A: I started to transcribe all of my hand-written notes after I returned to dialysis. I did not know how much longer I had on this planet. It was a case of 'do or die'. Sometimes, chronic disease can be a powerful motivator to get off your butt.
Q: Who are your books aimed at?
A: First of all, my books are aimed at Dialysis Warriors worldwide. There are millions of us. When writing, I was very conscious of the fact that Dialysis Warriors are sitting for fours at a time, tethered to their machine. This would be a great opportunity to settle in to read a book.
Second, my books address the "After Death Contact" (ADC) phenomenon. If you believe what you are reading, I offer irrefutable proof of ADC. This is not a hoax, or fake. This is the real thing, as far as I am concerned, described in a plain English, narrative style.
Third, my books explore in intimate detail some of the important mural projects I have taken on over the years... and the machinations that led to their fruition. So, you might say... a "How-To Guide" for aspiring artist.
Finally, the reader will meet all kinds of interesting and sometimes quirky characters that I sketch out in my encounters. There is a generous sprinkling of photos and artwork throughout both books.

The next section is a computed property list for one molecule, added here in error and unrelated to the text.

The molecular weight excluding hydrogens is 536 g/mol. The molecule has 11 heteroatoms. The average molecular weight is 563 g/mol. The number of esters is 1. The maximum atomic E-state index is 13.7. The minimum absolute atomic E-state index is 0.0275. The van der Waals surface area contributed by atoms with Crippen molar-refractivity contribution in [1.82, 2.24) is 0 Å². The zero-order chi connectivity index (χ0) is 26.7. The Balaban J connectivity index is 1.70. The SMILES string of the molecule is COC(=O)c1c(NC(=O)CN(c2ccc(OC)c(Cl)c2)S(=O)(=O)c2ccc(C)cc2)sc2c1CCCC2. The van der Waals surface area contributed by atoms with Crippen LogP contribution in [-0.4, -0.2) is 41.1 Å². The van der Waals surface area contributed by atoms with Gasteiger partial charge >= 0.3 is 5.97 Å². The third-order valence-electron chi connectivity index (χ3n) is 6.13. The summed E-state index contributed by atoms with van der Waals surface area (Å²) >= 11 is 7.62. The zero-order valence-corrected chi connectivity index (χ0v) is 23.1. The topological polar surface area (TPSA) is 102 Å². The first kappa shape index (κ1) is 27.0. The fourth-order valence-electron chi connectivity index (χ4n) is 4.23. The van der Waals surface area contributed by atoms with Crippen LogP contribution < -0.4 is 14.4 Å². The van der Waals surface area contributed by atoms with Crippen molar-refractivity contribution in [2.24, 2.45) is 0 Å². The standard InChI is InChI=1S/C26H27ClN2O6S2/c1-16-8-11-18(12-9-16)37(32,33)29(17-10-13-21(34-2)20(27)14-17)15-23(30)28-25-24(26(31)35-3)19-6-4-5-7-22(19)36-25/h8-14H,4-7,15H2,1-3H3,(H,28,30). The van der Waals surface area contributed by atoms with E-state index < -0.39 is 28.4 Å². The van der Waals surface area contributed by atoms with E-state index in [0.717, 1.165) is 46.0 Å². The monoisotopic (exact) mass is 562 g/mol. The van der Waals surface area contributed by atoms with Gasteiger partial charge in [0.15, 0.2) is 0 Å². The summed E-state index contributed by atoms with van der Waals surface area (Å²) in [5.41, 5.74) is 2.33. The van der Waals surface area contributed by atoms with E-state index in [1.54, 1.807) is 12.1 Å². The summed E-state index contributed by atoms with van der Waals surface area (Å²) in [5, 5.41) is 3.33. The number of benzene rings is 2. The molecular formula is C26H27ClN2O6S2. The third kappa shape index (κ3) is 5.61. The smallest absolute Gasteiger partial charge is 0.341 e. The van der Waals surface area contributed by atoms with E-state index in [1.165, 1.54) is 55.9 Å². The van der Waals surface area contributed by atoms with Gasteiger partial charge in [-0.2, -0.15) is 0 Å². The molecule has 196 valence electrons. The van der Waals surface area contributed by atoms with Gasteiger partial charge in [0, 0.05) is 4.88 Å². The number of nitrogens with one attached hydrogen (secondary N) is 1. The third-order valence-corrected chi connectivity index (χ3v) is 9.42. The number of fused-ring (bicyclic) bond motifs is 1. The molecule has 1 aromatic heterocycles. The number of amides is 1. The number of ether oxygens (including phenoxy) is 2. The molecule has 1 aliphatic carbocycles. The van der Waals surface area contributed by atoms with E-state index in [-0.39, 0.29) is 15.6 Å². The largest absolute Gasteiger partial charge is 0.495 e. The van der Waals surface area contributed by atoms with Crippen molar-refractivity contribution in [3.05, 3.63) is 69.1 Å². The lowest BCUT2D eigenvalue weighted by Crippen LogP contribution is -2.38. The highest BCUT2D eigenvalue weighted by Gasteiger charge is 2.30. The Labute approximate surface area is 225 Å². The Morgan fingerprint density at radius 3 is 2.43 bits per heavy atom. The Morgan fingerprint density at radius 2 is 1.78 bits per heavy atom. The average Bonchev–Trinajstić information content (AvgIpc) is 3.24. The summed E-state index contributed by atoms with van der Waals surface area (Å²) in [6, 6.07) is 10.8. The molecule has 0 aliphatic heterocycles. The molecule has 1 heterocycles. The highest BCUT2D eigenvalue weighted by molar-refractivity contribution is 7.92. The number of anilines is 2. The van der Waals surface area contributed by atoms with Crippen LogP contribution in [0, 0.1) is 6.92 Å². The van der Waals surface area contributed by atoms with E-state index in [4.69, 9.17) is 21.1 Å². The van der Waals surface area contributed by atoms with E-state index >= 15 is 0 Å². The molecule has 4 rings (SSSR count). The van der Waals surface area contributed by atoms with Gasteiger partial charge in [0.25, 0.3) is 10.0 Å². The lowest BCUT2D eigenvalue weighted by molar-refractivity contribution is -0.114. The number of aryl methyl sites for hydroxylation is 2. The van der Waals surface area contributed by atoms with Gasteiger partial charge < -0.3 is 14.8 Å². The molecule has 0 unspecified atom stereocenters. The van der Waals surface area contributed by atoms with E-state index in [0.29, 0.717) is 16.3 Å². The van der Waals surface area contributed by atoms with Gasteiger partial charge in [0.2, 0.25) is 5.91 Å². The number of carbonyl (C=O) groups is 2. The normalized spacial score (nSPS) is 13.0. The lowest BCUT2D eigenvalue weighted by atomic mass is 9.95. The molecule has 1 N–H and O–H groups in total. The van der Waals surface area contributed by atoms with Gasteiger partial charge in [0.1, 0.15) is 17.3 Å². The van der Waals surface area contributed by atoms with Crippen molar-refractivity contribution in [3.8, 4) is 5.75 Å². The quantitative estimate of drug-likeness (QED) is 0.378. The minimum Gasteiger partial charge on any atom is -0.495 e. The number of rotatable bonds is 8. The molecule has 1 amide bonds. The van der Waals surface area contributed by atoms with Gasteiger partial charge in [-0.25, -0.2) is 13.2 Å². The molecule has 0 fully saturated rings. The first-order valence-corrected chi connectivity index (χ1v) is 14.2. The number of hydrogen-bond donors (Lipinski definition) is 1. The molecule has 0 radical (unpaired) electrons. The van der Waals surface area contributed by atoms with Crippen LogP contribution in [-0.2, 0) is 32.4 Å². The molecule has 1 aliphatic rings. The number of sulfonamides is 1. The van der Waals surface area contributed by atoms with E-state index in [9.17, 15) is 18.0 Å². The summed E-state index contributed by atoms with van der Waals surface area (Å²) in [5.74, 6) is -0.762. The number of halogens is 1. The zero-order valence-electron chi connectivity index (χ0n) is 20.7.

Q: What are your books about?
A: Book 1 chronicles the premature death of my father Robert of kidney failure, my initial diagnosis (Near-Death Experience...medical drama!) leading to my transplant 17-11-1979. There is also a lot of adventurous story-telling about some of the more outstanding characters I met in those days. I go into my early steps that lead to a career as a monumental mural-painter. My reaction to the "NDE" was to paint the 1st "Recovery" mural that graces the cover of Book 1. All in all, Book 1 was written to appeal to my fellow Dialysis Warriors, transplant patients, and art lovers.
Book 2 is the story of my rise to some notoriety as a mural-painter... along with the deterioration of my health... leading to dialysis after 34+ years as a wildly successful TX patient. Both books are wrapped up in angelic encounters, as well as, of course, an ongoing love story!
We hope and pray for a 2nd kidney transplant...